David (his given age is about five) is exceptionally intelligent. Just two weeks after being taught how to play chess, he is already defeating his guardian Simon’s older workmates. After one such match, someone David has defeated says: “You’ve got a real devil in you.”
One day it occurs to Simon that the child isn’t merely clever, “but something else, something for which at this moment he lacks the word”.
Despite the city being coastal, it’s so insular and oblivious to the rest of the world that one must wonder whether it’s earthly at all. One day Simon asks “why there was never any news on radio. ‘News of what?’ inquired Alvaro. ‘News of what is going in the world,’ he replied. ‘Oh,’ said Alvaro. ‘Is something going on?’ ” The strangeness continues when, while Simon is looking for David’s mother, he decides she is a woman called Ynes. The woman, naturally enough, recoils at her new maternal role. To persuade her, Simon explains: “You have doubts, I can see. ‘How can this child whom I have never laid eyes on be my child?’ you ask yourself. I plead with you: put doubt aside, listen to what your heart says.” This incident, of course, recalls a comparable biblical one in which Joseph is told to marry his pregnant “virgin” wife-to-be, who is expecting without having had a part of some male body pushed inside her.
Midway through the book, predestination raises its head. David, explaining why he actively searched for Ynes even when they were destined to find each other, says: “It’s not enough to sit around waiting for destiny to act … someone has to bring the idea into the world. Someone has to act on behalf of destiny.”
The book contains some of Coetzee’s concerns, among them his vegetarianism. On this, Simon says: “I am not saying there is actual poo in your sausage. But there is poo meat in it. Pigs are unclean animals. Pig meat is poo meat.”
Canines make a return, through an Alsatian named Bolivar. And there is the doctrine of the male teaching young children, the same concept that befuddled so many South African commentators when Coetzee, accepting an honorary doctorate from Wits University late last year, encouraged the male graduates there to become teachers. Indeed, when David eventually goes to school, he’s taught by a humourless, one-eyed man.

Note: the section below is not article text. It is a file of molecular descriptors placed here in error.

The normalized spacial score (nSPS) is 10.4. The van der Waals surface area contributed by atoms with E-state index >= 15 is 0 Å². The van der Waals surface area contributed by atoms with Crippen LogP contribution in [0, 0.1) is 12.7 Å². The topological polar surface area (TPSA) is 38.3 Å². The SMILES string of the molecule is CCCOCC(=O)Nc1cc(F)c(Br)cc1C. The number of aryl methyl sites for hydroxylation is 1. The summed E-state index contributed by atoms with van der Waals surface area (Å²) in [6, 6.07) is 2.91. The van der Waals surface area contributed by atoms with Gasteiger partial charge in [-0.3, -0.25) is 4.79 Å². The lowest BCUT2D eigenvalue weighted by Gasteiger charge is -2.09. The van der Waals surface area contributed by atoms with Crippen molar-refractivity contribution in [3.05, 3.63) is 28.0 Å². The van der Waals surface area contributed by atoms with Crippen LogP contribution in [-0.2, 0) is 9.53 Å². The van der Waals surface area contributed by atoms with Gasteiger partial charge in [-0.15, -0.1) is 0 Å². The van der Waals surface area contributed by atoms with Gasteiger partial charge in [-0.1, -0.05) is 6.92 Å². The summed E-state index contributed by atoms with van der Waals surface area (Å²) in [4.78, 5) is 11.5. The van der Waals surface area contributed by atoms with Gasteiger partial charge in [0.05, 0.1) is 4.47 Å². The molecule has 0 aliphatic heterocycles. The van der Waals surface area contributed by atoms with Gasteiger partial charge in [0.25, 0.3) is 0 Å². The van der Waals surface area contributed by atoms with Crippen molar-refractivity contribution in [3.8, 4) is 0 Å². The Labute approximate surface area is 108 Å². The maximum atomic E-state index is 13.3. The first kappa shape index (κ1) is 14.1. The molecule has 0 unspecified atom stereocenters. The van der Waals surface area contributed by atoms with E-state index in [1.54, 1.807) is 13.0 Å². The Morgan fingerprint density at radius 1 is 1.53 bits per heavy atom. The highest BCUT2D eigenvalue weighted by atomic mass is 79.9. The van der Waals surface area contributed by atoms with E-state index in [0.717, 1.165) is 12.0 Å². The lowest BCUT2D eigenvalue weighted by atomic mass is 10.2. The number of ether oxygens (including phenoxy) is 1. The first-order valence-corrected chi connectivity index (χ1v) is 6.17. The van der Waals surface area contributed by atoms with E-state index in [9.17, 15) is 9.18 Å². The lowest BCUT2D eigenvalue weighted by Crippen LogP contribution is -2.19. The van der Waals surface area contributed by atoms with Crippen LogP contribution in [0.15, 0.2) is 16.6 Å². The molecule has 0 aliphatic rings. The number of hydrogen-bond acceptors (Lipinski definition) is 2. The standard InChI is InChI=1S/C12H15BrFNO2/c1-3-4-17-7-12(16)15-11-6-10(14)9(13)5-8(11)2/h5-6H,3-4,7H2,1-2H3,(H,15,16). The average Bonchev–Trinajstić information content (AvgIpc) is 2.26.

Throughout the book there are allusions to David being a “superior being”. He seems to believe it: he tells his classmates that “he can make people disappear” and that “there are volcanoes everywhere that we can’t see, only him”. He asserts that he is “the truth” (compare this with John 14, verse 6: “I am the way, the truth and the life”); he seems to believe he can resurrect an old horse that has been shot dead. Towards the end, David even tells his “parents” to “call me by my real name” (you actually wonder whether he has finally worked out the conundrum of his real identity).
So what the hell is going on here? How should we read this gospel from Saint John? We might want to think of it as one of the many apocryphal texts that were floating around 2 000 years ago in the early days of Christianity. Reading The Childhood of Jesus reminded me of the time, in 2007, when the The Gospel of Judas came out. Washed clean of biographical details, insular and self-contained in its Gnosticism, Judas’ gospel, instead of really shedding light, only added to the confusion.
When I started reading the Coetzee at the Gautrain station in Hatfield, Pretoria, an Afrikaner in shorts came up to see what I was reading. “Have you read the Bible,” he asked, adding that Coetzee’s is the kind of book that can only bring confusion. He was right, but not in the evangelical sense.
After Coetzee’s recent autobiographical parodies, in which the self is pickled in some half-stale vinegar, culminating with Summertime, this book will engage and befuddle many.
All the way through to the book’s end, I was looking for clues to the Coetzeean cipher. So I can’t say I really enjoyed The Childhood of Jesus; in fact, I don’t think it’s in the nature of the book to be savoured, but certainly it is possessed of a certain austere charm. Part of its offbeat appeal is dependent on enigmatically framing that Judaic narrative, in a modern ambience, to result in a quirky post-nativity story. But whatever the book lacks in the way of narrative charm and appeal is compensated for by a cogent take on Coetzee’s world; and, as always, the prose is highly efficient and clinical.
If The Childhood of Jesus had appeared 2 000 years ago, it would certainly have been relegated to the apocryphal section of the gospels as lifeless and self-indulgent. Still, you can be sure the disciples of Saint John will read it as The Gospel of the Childhood of Jesus, rapt, poring over the latest addition to the testament of the beloved mystic stranded on some island. Patmos perhaps?